The old expression goes that you should talk about religion or politics at a dinner party for fear of wading into shark-infested waters. (Side note: remember back in Before Times, when you could get together with friends in person?) We do sometimes broach these subjects, infrequently to have measured, thoughtful exchanges of ideas, and more often to just shout randomly into the void over social media. A more stubbornly taboo topic remains money, in particular personal finance. I expect most of us would rather explain how sex works to prepubescent kids than share details of our balance sheets with friends and family.
Why this taboo? In part it is because money carries with it a good deal of baggage. What it means to us personally, what our relationship with it is, whether we had enough of it or not growing up, what we feel about people who have less or more than us, to what extent we conflate net worth and worthiness as a human being. All of this means that opening up about personal finance is scary because you don’t know how another person will judge you.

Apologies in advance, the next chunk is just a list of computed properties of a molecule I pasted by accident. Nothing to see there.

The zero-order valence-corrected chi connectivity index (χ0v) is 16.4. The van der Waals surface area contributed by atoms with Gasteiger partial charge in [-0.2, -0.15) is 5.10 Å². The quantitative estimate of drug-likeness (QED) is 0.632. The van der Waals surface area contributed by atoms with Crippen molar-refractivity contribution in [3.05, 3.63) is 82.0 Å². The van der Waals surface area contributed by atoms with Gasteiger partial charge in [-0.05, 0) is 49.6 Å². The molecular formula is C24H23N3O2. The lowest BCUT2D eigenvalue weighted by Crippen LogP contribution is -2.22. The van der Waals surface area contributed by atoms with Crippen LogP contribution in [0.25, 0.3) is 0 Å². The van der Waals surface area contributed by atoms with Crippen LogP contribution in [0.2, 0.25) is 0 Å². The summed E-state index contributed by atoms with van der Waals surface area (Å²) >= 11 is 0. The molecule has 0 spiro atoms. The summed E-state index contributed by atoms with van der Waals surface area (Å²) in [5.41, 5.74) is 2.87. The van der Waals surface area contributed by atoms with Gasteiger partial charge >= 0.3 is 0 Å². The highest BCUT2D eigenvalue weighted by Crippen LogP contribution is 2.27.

Not talking about money more openly however has downsides. Much like sex, money is something that we will all experience in our lives at some point. Also like sex, financial education leads to better decisions and better outcomes. Depending on the state you live in, the sex education you receive at school may be anything from comprehensive to shitty. On the other hand, almost no one learns good financial education in school, all the more reason why we should talk about it more in real life.
“But eek!”, you say. “I don’t want anyone to know how much money I have in the bank!”. And that is fair. I’m not going to tell you my exact number either. But we can talk generally about finances and the decisions we make. For example, right now the only way we judge someone else’s financial status is by exterior signalling – what car they drive, where they live, what clothes or gadgets they carry around. As we know, these signals can be very misleading. Does my neighbor drive a Tesla because she is rich or does she have nothing saved and can barely make the payments?
What if instead of proudly posting pics of a new purchase we bragged about front-loading our IRAs in January? Could you get comfortable turning down an invite to dinner and saying “i’m saving up for X instead” rather of making an excuse? If so then I’d like to recruit you to help me break down this taboo.